Vladimir Putin and Nicolás Maduro: the paths that cross in The Hague

Nicolás Maduro and Vladimir Putin are being investigated for crimes against humanity in Venezuela and Ukraine, respectively (REUTERS/Leonardo Fernandez Viloria) (LEONARDO FERNANDEZ VILORIA/)

The reasons are the same. The context, different. These days Vladimir Putin and Nicolás Maduro are in the magnifying glass of international justice. Since last February 24, the Russian president has been carrying out a brutal and bloody invasion of Ukraine, while the Venezuelan dictator remains in power under a broad scheme of repression and persecution. The balance of both cases is similar: thousands of deaths, and millions of refugees and displaced persons. This makes the paths of Putin and Maduro cross in the same direction: The Hague, seat of the International Criminal Court (ICC).

The office of Karim Khanthe ICC prosecutor, joined the joint team made up of Lithuania, Poland and Ukraine, and coordinated by Eurojust, on April 25 to collect evidence of alleged war crimes and crimes against humanity being committed on Ukrainian territory.

The joint investigation team (JIT) was created on March 25 to facilitate investigations in the face of possible trials held in the States involved, as well as the judicial process that the ICC could open in the future in the event that they meet. enough evidence to prove the commission of crimes in its jurisdiction and to be able to arrest the suspects and transfer them to The Hague, essential conditions to start a trial.

Khan and the attorneys general of Lithuania, Poland and Ukraine signed an agreement on the participation of the ICC prosecution service in the JIT, in which they underlined that they will “all efforts to effectively collect evidence on major international crimes committed in Ukraine and bring those responsible to justice.”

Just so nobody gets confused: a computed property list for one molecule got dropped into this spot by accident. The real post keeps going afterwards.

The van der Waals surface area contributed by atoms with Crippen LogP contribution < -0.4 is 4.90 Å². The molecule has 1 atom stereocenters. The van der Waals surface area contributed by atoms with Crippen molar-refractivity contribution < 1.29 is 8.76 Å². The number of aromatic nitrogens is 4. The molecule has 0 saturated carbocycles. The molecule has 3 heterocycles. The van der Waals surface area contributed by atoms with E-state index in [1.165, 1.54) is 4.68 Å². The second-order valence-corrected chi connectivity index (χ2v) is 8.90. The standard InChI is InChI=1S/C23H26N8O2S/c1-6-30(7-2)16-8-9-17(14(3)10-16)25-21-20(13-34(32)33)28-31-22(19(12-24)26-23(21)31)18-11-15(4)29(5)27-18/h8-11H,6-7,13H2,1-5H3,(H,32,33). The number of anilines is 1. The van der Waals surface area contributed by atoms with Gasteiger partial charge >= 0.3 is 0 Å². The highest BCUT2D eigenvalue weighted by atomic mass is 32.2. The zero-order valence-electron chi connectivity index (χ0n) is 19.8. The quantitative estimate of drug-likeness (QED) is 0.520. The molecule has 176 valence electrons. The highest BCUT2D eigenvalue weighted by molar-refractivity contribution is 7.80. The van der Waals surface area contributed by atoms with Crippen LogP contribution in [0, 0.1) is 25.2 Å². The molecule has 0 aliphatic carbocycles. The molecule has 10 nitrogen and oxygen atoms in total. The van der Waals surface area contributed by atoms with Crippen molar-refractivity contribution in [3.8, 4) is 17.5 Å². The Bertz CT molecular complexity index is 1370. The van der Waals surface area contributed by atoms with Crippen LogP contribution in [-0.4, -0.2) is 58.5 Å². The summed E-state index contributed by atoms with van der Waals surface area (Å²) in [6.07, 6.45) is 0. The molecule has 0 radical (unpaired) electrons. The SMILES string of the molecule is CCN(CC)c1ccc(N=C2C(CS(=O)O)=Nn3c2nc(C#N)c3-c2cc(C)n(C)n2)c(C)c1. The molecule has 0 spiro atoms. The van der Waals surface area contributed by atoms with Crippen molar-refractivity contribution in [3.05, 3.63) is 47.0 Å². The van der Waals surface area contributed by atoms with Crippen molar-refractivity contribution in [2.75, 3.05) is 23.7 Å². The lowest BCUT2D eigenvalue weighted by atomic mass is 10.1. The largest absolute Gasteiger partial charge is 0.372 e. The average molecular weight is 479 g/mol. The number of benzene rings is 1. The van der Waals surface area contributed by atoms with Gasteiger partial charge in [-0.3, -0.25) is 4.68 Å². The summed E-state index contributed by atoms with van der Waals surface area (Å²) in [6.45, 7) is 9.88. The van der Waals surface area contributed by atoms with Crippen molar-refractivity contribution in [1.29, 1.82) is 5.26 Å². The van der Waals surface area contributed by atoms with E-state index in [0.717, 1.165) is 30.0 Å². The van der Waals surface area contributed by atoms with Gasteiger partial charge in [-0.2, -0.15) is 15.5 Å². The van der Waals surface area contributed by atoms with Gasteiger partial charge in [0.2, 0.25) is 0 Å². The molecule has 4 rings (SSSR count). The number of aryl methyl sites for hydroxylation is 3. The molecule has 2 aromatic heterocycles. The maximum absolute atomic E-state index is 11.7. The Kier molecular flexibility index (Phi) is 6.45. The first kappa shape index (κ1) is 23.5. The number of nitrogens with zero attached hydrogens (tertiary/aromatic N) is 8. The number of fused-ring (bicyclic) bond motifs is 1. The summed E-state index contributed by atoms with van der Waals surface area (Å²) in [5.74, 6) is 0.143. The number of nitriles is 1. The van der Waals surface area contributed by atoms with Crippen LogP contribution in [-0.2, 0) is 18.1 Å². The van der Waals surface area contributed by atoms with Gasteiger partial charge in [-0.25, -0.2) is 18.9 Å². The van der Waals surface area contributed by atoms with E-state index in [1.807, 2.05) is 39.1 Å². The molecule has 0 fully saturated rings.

The prosecutor of the Criminal Court opened an investigation into the brutal invasion of Ukraine in early March after a referral of the case by 39 states. Since then, his investigators have been collecting evidence on the alleged commission of war crimes and crimes against humanity, while attacks by Putin’s troops against the civilian population continue.

The international court of justice investigates crimes against humanity committed in the context of “a widespread or systematic attack against any civilian population.” These include murder, extermination, forced transfer, torture, rape and sexual slavery. All accusations that weigh on the Russian soldiers in these three months of invasion.

From February 24 to May 20, the UN High Commissioner for Human Rights (OHCHR) counted 3,838 civilian deaths, but warned that the figure could be higher. As detailed by the agency, 1,454 men, 947 women, 89 girls and 98 boys died; as well as 69 children and 1,181 adults whose sex could not be identified. More than 4,000 civilians, meanwhile, would have been injured.

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On April 28, following an informal meeting of the Security Council, Khan warned that international law cannot be “a passive spectator” in the face of what is happening in Ukraine: “The truth does not have to be a ghost that cannot be caught. It grabs you by rolling up your sleeves, working, doing investigative efforts the old-fashioned way, using modern technology, taking advantage of technology, whether it’s satellite or radar or intercept, and combining it to see what appears to be true.”

“And ultimately, the great safeguard of international justice does not depend on any particular witness. It does not depend on a particular national prosecuting authority. It’s not up to me. There are judges above us, independent judges who will evaluate and weigh the evidence and ultimately make decisions,” he added.

The magnitude of the barbarities being perpetrated by Russian troops in Ukraine is such that the ICC is not the only body investigating possible war crimes. At par, The United States and 44 other countries are working together to investigate possible violations and abuses, after the UN Human Rights Council approved a resolution to establish an investigative commission. There are even nations that are also investigating on their own, such as the case of Germany.

As the investigations progress, Joe Biden lashed out at Putin, calling him a “war criminal.” Along these lines, the former war crimes prosecutor carla del pontewho, in addition to considering Putin also a “war criminal”, asked the International Criminal Court to issue an arrest warrant against him.